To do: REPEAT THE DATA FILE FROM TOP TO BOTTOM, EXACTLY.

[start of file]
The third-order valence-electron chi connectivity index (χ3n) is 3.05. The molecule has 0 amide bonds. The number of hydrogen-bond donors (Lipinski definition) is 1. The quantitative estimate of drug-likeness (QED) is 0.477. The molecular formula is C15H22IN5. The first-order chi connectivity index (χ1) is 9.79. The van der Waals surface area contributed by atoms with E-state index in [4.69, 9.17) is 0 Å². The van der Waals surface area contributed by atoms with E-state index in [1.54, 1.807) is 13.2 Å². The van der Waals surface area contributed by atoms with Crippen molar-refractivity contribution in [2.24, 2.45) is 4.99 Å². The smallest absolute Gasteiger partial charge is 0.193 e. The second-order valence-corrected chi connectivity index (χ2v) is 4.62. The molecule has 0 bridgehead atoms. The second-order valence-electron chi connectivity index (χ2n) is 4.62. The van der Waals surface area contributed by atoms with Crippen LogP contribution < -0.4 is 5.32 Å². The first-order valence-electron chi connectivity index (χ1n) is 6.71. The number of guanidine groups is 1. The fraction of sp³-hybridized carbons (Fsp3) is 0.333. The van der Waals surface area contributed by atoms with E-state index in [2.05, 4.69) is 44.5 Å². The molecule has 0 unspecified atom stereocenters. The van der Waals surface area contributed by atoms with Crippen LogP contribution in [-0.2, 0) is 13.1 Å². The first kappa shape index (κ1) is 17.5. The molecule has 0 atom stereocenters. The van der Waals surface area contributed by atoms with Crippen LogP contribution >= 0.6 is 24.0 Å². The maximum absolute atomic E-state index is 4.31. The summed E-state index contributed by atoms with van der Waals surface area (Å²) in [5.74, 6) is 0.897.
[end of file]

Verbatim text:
The third-order valence-electron chi connectivity index (χ3n) is 3.05. The molecule has 0 amide bonds. The number of hydrogen-bond donors (Lipinski definition) is 1. The quantitative estimate of drug-likeness (QED) is 0.477. The molecular formula is C15H22IN5. The first-order chi connectivity index (χ1) is 9.79. The van der Waals surface area contributed by atoms with E-state index in [4.69, 9.17) is 0 Å². The van der Waals surface area contributed by atoms with E-state index in [1.54, 1.807) is 13.2 Å². The van der Waals surface area contributed by atoms with Crippen molar-refractivity contribution in [2.24, 2.45) is 4.99 Å². The smallest absolute Gasteiger partial charge is 0.193 e. The second-order valence-corrected chi connectivity index (χ2v) is 4.62. The molecule has 0 bridgehead atoms. The second-order valence-electron chi connectivity index (χ2n) is 4.62. The van der Waals surface area contributed by atoms with Crippen LogP contribution < -0.4 is 5.32 Å². The first-order valence-electron chi connectivity index (χ1n) is 6.71. The number of guanidine groups is 1. The fraction of sp³-hybridized carbons (Fsp3) is 0.333. The van der Waals surface area contributed by atoms with E-state index in [2.05, 4.69) is 44.5 Å². The molecule has 0 unspecified atom stereocenters. The van der Waals surface area contributed by atoms with Crippen LogP contribution in [-0.2, 0) is 13.1 Å². The first kappa shape index (κ1) is 17.5. The molecule has 0 atom stereocenters. The van der Waals surface area contributed by atoms with Crippen LogP contribution >= 0.6 is 24.0 Å². The maximum absolute atomic E-state index is 4.31. The summed E-state index contributed by atoms with van der Waals surface area (Å²) in [5.74, 6) is 0.897.